I'm sure there are lots of us who aren't so clear on the distinction "aerobic" and "anaerobic": exercise, running, conditions, and so on. So: what is the difference between the two?

3 Answers 3


The body uses two different energy systems to fuel the body’s activity or exercise.

  1. Anaerobic - First the body uses the anaerobic system which has energy ready to go as soon as you start to use your muscles. Anaerobic means without oxygen.
  2. Aerobic - The second energy system, the aerobic system, kicks in when your short term, initial energy from the anaerobic system is used up. Aerobic exercise requires oxygen to produce energy.

    An exercise is determined to be aerobic vs anaerobic depending on which system is used to generate the energy needed for a particular exercise.

    Using running as an example, sprints are anaerobic and longer runs are aerobic exercise. When you sprint, you need explosive, quick energy to get going, so you use the anaerobic system. Readily available stores of ATP, glucose and glycogen provide energy quickly, but also deplete quickly. As these stores of ATP, glucose and glycogen deplete, you need a different system to produce ongoing energy.

    As you run longer distances, you generally lower the intensity so that you can keep going. You need endurance and a system that produces energy as long as you need it. The aerobic system uses oxygen and produces ongoing energy needed for endurance activities, exercises and sports.

    To exercise aerobically, you generally workout within a target exercise heart rate of between 60 to 85% of your maximum heart rate. Aerobic exercise trains your heart and lungs to become more efficient. Aerobic exercise is sometimes referred to as cardio. Examples of aerobic exercises are walking, running, cycling, hiking, swimming, water aerobics, aerobic dance, singles tennis etc.

    To exercise anaerobically, you generally work at a higher intensity for a shorter durations or intervals. Examples of anaerobic exercise are sprinting, strength training, and doubles tennis.

For more detailed information on how energy is produced, you may want to check into the Glycolysis, Krebs cycle, oxidative phosphorylation and Cori cycle.

  • Personally I'd say 60% is a bit low for aerobic exercise. When I'm zone training I'll be looking around 70%-80% for aerobic and 80%-90% for anaerobic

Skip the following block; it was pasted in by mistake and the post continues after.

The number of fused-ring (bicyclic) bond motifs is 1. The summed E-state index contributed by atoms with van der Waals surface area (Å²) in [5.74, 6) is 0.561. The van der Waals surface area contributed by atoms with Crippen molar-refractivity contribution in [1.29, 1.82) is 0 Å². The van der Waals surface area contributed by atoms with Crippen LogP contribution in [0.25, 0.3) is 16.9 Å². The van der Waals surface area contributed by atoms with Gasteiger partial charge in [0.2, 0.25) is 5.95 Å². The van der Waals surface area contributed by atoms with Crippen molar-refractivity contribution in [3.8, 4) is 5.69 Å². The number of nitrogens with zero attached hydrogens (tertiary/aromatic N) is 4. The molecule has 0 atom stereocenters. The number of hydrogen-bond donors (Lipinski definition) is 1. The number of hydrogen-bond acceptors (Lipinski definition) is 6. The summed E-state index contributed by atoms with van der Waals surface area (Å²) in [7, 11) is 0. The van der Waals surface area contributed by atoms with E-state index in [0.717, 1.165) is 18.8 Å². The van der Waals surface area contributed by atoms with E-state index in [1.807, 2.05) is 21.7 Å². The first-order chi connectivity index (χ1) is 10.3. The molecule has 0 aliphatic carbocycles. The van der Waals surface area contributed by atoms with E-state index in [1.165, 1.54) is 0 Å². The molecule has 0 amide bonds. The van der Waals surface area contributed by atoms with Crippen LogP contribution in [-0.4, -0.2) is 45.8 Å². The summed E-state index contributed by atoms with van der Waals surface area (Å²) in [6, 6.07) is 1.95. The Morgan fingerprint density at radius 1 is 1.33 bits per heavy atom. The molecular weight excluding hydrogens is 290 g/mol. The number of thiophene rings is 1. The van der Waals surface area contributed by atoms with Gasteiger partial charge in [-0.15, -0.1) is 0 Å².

– Jimsan
    Commented Mar 3, 2014 at 9:11
  • @Jimsan 55, Granted that Wikipedia is not the most accurate source, but it is the value they quote for aerobic exercise. This range would include the "fat burning" and "target heart rate" zones. Commented Mar 3, 2014 at 10:06
  • 2
    @Jimsan - Actually, exercising at ANY capacity is either aerobic, anaerobic or some mixture of the two. All that aerobic and anaerobic refer to is the primary energy source/pathway during exercise. "Zones" are arbitrary terms designed to present a complex concept in an easy to understand fashion. I grit my teeth occasionally when I hear HIIT trainees claim "Yeah, I spent a whole hour anaerobic!" So your 80-90%, if you keep that up for more than 2 minutes, you are exercising aerobically. Anaerobic doesn't last more than 30 sec - 2 mins, maximum.
    – JohnP
    Commented Mar 3, 2014 at 16:54
  • @JohnP, well said. Commented Mar 3, 2014 at 21:55

Aerobic means you're burning fatty acids as your primary fuel source, along side oxygen and small amounts of ATP in the muscle's. Anaerobic means you're burning ATP, and Oxygen as your primary fuel source. The latter being limited but more explosive in muscle contractions than the former.


At its simplest:

  • Anaerobic - Without Oxygen (Air)
  • Aerobic - With Oxygen (Air)

It's a bit more involved than that, as in this context we're talking about the conversion of chemical energy (Fat, Sugars, ATP, PCr) into kinetic (movement in your muscles), but essentially Anaerobic phase involves the conversion of ATP and PCr in your tissues into energy (your tissues only have around 8 sec worth of ATP reserves and 40 of PCr), while to process the Glucose / Fat in your body efficiently the process requires Oxygen. The following free chapter Nutrition for Health, Fitness, & Sport, cover the subject well.

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